At half past 11, I snuck downstairs to filch the enormous sugar cookie with green frosting that my baby sister, Isabelle, had left out for Santa Claus. I had already poured myself a glass of fresh milk before heading into the living room, which was lit by the cozy Christmas tree lights we had left on so Santa could navigate the floor plan when he arrived. I paused in front of the twinkling beacon, holding the magic of Christmas in its ornament-laden boughs. It felt so peaceful in the tree’s halo that I sighed with contentment as I reached for the plate on the side table by the chair. My fingers had just curled around the wreath cookie waiting for me these past 4 hours when a commotion caused me to dropped the stolen goods and jump back in fear as a man’s voice bellowed out “Ho! Ho! Ho!” and a mechanized Santa began to sway his hips and dance to “Santa Claus is Coming to Town”.
I hardly knew a sound had escaped my lips, but my younger brother, sitting across the room with a video recorder trained on my every move, described it as the whinny of a horse crossed with the wheeze of our elderly grandfather when he gets out of bed. “Gotcha!” Davey called. I came out of my trembling crouch and recognized the horrible Santa mannequin that our mother had purchased once at a garage sale, and every year insisted on putting out on our front porch to greet holiday visitors who came to call. My brother, in his comedic wisdom, had relocated the devil for the express purpose of catching me in the act of stealing Santa’s cookie and giving me a fright. “Just wait until I show Isabelle!” he cackled, skipping past me, and swiping the cookie before heading back to his room.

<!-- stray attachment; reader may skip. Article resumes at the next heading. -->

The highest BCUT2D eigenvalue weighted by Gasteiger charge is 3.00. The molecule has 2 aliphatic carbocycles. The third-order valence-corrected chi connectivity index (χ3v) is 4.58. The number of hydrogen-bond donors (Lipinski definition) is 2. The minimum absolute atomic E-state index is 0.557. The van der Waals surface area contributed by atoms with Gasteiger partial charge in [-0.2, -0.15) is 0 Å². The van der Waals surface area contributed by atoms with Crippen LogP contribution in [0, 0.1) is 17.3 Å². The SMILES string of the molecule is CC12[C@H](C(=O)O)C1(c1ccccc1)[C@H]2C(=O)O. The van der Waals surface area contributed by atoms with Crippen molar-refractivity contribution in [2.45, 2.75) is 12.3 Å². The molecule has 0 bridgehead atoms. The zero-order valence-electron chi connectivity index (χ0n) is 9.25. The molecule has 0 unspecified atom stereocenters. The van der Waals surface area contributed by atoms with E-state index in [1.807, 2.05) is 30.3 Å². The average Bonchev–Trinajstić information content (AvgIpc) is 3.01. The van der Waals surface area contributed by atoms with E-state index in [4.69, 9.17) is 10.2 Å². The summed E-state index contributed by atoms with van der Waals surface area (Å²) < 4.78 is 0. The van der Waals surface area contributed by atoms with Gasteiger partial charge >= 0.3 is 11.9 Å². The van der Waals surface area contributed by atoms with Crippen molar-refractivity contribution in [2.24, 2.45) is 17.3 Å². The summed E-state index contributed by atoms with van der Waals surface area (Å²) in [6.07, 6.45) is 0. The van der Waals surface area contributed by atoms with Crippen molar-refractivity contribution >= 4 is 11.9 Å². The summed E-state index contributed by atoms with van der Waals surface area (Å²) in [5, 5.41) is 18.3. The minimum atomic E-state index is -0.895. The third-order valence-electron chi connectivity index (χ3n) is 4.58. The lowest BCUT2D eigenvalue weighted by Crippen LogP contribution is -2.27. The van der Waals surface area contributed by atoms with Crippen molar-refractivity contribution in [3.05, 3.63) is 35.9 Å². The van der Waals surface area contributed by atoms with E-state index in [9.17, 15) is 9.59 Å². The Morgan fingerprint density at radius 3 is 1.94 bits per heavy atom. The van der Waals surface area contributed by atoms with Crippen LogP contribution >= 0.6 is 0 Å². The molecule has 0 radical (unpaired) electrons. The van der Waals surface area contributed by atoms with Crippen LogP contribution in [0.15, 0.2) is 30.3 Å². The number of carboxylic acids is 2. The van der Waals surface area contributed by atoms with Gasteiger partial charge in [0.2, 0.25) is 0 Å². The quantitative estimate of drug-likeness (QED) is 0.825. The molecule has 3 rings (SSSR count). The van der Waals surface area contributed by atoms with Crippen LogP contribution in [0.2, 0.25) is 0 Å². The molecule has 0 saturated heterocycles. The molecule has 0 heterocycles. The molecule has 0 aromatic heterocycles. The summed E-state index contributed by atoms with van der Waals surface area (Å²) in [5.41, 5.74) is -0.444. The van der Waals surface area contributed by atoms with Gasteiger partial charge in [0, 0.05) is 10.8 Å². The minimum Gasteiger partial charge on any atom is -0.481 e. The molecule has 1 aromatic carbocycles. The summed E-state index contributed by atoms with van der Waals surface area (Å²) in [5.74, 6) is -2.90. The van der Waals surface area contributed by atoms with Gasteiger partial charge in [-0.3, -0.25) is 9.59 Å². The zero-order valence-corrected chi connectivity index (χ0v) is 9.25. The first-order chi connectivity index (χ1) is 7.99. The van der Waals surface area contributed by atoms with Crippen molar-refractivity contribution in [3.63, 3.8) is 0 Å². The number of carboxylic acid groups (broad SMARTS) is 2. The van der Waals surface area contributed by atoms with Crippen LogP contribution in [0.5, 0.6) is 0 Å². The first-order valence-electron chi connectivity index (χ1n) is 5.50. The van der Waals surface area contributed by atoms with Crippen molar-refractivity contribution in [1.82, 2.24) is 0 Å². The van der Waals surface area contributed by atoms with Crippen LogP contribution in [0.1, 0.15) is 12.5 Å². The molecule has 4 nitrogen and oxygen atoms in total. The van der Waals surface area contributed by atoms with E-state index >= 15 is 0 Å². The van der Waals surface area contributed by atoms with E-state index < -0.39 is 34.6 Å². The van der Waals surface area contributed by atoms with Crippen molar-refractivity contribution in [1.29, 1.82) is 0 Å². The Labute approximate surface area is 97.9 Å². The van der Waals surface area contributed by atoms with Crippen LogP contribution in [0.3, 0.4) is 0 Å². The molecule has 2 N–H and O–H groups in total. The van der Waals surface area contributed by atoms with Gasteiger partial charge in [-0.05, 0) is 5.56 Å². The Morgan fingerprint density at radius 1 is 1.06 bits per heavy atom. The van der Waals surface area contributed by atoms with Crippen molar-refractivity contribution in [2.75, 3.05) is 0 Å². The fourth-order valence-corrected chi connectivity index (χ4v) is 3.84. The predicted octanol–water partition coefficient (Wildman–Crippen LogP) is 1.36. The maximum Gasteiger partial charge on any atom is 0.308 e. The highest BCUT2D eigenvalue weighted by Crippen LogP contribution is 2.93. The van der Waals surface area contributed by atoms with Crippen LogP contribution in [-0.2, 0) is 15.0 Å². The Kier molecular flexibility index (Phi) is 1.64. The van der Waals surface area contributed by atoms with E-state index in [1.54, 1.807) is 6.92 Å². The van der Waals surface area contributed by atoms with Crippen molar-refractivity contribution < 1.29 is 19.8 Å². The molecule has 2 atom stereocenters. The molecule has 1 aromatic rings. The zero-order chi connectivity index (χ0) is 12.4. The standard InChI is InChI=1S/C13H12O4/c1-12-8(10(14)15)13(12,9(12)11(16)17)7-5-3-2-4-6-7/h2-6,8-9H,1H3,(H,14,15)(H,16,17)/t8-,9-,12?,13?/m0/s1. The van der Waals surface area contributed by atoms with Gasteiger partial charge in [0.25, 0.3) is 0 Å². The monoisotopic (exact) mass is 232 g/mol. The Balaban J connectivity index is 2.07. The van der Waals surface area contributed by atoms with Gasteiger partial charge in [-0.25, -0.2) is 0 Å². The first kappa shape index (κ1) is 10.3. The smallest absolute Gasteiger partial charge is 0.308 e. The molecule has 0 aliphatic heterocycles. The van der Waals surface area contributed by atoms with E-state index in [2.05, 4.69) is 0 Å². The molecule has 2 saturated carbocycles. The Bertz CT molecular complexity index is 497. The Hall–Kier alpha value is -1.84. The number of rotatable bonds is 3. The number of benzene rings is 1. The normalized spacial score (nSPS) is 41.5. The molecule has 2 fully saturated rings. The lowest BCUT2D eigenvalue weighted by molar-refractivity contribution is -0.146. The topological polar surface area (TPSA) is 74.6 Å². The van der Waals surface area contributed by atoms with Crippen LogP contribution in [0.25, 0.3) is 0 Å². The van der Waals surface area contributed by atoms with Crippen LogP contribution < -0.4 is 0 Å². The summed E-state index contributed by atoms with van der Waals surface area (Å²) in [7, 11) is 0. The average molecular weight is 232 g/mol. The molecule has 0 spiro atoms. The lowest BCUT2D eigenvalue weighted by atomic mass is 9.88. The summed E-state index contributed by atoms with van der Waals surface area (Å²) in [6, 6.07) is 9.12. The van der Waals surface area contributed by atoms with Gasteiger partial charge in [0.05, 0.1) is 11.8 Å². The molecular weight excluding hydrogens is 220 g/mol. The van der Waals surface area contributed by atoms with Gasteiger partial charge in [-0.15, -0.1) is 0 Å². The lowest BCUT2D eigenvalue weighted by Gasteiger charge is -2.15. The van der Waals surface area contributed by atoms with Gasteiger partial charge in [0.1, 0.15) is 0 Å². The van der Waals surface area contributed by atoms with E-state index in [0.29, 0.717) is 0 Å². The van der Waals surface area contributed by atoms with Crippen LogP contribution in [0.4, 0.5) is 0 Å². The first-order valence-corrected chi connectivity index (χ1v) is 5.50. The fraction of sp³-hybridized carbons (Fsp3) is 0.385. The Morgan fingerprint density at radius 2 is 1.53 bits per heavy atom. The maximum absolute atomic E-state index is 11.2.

As the robotic Santa finished his dance and clicked off, I stood there staring at an empty-but-for-crumbs plate illuminated in the glow of the tree that had lured me into a false sense of security with its angelic topper and glittery tinsel. After Isabelle saw that video, not even the large box I put under the tree with her name on it would win back her love. I drank my milk and pondered for a moment, then pulled a charred bit of wood from the fireplace and tucked it into Davey’s stocking with the following note: “Davey, I know you ate my cookie. I can’t take your presents back now, but consider this bit of coal a warning for next year. I’ll be watching. —Santa.” And then I tucked a special note into Isabelle’s stocking that said, “Dear Isabelle, your brothers mean well, they just make bad choices sometimes. Keep on loving them, just like I do, and they will come around. Don’t give up hope! Especially on Logan. He’s a good brother. Love, Santa.” That’ll teach Davey to mess with Santa, I thought, mechanized or otherwise.